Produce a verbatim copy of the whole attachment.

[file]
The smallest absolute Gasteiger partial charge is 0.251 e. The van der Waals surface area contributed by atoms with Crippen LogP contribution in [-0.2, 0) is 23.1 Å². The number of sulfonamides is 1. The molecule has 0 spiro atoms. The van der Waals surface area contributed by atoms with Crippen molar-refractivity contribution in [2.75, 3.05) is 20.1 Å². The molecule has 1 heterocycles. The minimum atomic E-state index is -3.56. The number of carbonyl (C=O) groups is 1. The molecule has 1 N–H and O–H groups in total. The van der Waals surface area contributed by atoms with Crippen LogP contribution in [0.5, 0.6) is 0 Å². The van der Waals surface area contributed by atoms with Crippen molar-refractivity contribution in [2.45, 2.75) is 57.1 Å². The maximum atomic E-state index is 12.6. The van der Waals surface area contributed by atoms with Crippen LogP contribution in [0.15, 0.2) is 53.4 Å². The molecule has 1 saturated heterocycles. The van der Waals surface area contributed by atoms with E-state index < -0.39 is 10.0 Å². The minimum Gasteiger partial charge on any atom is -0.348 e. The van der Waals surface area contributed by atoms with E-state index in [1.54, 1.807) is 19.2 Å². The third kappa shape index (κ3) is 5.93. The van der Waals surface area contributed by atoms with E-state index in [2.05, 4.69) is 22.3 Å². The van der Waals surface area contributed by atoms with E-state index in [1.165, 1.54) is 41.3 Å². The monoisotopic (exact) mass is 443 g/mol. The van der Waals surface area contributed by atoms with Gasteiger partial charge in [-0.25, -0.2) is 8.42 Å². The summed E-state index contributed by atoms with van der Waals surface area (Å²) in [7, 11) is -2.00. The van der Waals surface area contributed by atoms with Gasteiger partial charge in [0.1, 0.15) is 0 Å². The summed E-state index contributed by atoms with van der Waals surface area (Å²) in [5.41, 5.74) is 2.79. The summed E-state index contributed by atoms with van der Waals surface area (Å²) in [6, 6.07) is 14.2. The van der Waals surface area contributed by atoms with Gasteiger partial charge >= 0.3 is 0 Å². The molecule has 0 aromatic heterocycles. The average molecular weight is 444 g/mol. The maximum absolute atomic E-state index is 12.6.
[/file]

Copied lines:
The smallest absolute Gasteiger partial charge is 0.251 e. The van der Waals surface area contributed by atoms with Crippen LogP contribution in [-0.2, 0) is 23.1 Å². The number of sulfonamides is 1. The molecule has 0 spiro atoms. The van der Waals surface area contributed by atoms with Crippen molar-refractivity contribution in [2.75, 3.05) is 20.1 Å². The molecule has 1 heterocycles. The minimum atomic E-state index is -3.56. The number of carbonyl (C=O) groups is 1. The molecule has 1 N–H and O–H groups in total. The van der Waals surface area contributed by atoms with Crippen LogP contribution in [0.5, 0.6) is 0 Å². The van der Waals surface area contributed by atoms with Crippen molar-refractivity contribution in [2.45, 2.75) is 57.1 Å². The maximum atomic E-state index is 12.6. The van der Waals surface area contributed by atoms with Crippen LogP contribution in [0.15, 0.2) is 53.4 Å². The molecule has 1 saturated heterocycles. The van der Waals surface area contributed by atoms with E-state index < -0.39 is 10.0 Å². The minimum Gasteiger partial charge on any atom is -0.348 e. The van der Waals surface area contributed by atoms with E-state index in [1.54, 1.807) is 19.2 Å². The third kappa shape index (κ3) is 5.93. The van der Waals surface area contributed by atoms with E-state index in [2.05, 4.69) is 22.3 Å². The van der Waals surface area contributed by atoms with E-state index in [1.165, 1.54) is 41.3 Å². The monoisotopic (exact) mass is 443 g/mol. The van der Waals surface area contributed by atoms with Gasteiger partial charge in [-0.25, -0.2) is 8.42 Å². The summed E-state index contributed by atoms with van der Waals surface area (Å²) in [7, 11) is -2.00. The van der Waals surface area contributed by atoms with Gasteiger partial charge in [0.1, 0.15) is 0 Å². The summed E-state index contributed by atoms with van der Waals surface area (Å²) in [5.41, 5.74) is 2.79. The summed E-state index contributed by atoms with van der Waals surface area (Å²) in [6, 6.07) is 14.2. The van der Waals surface area contributed by atoms with Gasteiger partial charge >= 0.3 is 0 Å². The molecule has 0 aromatic heterocycles. The average molecular weight is 444 g/mol. The maximum absolute atomic E-state index is 12.6.